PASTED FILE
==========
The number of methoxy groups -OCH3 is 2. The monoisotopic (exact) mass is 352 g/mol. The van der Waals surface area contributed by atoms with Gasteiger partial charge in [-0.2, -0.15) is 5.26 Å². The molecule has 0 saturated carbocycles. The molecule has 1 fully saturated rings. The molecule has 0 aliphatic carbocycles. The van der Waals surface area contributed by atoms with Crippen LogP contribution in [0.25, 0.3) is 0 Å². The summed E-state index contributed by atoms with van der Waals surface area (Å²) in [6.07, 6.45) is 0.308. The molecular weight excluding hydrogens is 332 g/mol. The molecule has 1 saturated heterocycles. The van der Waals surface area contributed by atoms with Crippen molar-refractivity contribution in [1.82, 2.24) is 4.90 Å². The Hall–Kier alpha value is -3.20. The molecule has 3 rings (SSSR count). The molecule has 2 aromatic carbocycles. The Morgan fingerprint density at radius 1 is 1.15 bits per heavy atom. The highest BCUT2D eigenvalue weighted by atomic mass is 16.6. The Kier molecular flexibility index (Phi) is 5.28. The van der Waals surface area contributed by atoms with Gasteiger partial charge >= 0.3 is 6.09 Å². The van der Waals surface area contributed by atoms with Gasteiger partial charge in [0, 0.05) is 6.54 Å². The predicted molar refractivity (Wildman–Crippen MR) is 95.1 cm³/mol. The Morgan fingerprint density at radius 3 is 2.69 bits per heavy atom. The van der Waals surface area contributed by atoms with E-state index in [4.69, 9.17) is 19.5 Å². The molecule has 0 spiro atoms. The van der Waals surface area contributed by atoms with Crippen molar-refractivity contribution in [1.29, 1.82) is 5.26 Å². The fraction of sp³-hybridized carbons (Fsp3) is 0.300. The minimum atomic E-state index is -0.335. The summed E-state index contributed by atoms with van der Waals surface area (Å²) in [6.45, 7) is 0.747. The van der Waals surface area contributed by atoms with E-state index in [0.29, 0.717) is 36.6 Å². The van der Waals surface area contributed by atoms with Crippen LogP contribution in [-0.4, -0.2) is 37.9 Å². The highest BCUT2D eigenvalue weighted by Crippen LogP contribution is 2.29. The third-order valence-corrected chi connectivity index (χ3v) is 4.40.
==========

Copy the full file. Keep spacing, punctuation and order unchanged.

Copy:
The number of methoxy groups -OCH3 is 2. The monoisotopic (exact) mass is 352 g/mol. The van der Waals surface area contributed by atoms with Gasteiger partial charge in [-0.2, -0.15) is 5.26 Å². The molecule has 0 saturated carbocycles. The molecule has 1 fully saturated rings. The molecule has 0 aliphatic carbocycles. The van der Waals surface area contributed by atoms with Crippen LogP contribution in [0.25, 0.3) is 0 Å². The summed E-state index contributed by atoms with van der Waals surface area (Å²) in [6.07, 6.45) is 0.308. The molecular weight excluding hydrogens is 332 g/mol. The molecule has 1 saturated heterocycles. The van der Waals surface area contributed by atoms with Crippen molar-refractivity contribution in [1.82, 2.24) is 4.90 Å². The Hall–Kier alpha value is -3.20. The molecule has 3 rings (SSSR count). The molecule has 2 aromatic carbocycles. The Morgan fingerprint density at radius 1 is 1.15 bits per heavy atom. The highest BCUT2D eigenvalue weighted by atomic mass is 16.6. The Kier molecular flexibility index (Phi) is 5.28. The van der Waals surface area contributed by atoms with Gasteiger partial charge >= 0.3 is 6.09 Å². The van der Waals surface area contributed by atoms with Gasteiger partial charge in [0, 0.05) is 6.54 Å². The predicted molar refractivity (Wildman–Crippen MR) is 95.1 cm³/mol. The Morgan fingerprint density at radius 3 is 2.69 bits per heavy atom. The van der Waals surface area contributed by atoms with E-state index in [4.69, 9.17) is 19.5 Å². The molecule has 0 spiro atoms. The van der Waals surface area contributed by atoms with Crippen molar-refractivity contribution in [1.29, 1.82) is 5.26 Å². The fraction of sp³-hybridized carbons (Fsp3) is 0.300. The minimum atomic E-state index is -0.335. The summed E-state index contributed by atoms with van der Waals surface area (Å²) in [6.45, 7) is 0.747. The van der Waals surface area contributed by atoms with E-state index in [0.29, 0.717) is 36.6 Å². The van der Waals surface area contributed by atoms with Crippen LogP contribution in [-0.4, -0.2) is 37.9 Å². The highest BCUT2D eigenvalue weighted by Crippen LogP contribution is 2.29. The third-order valence-corrected chi connectivity index (χ3v) is 4.40.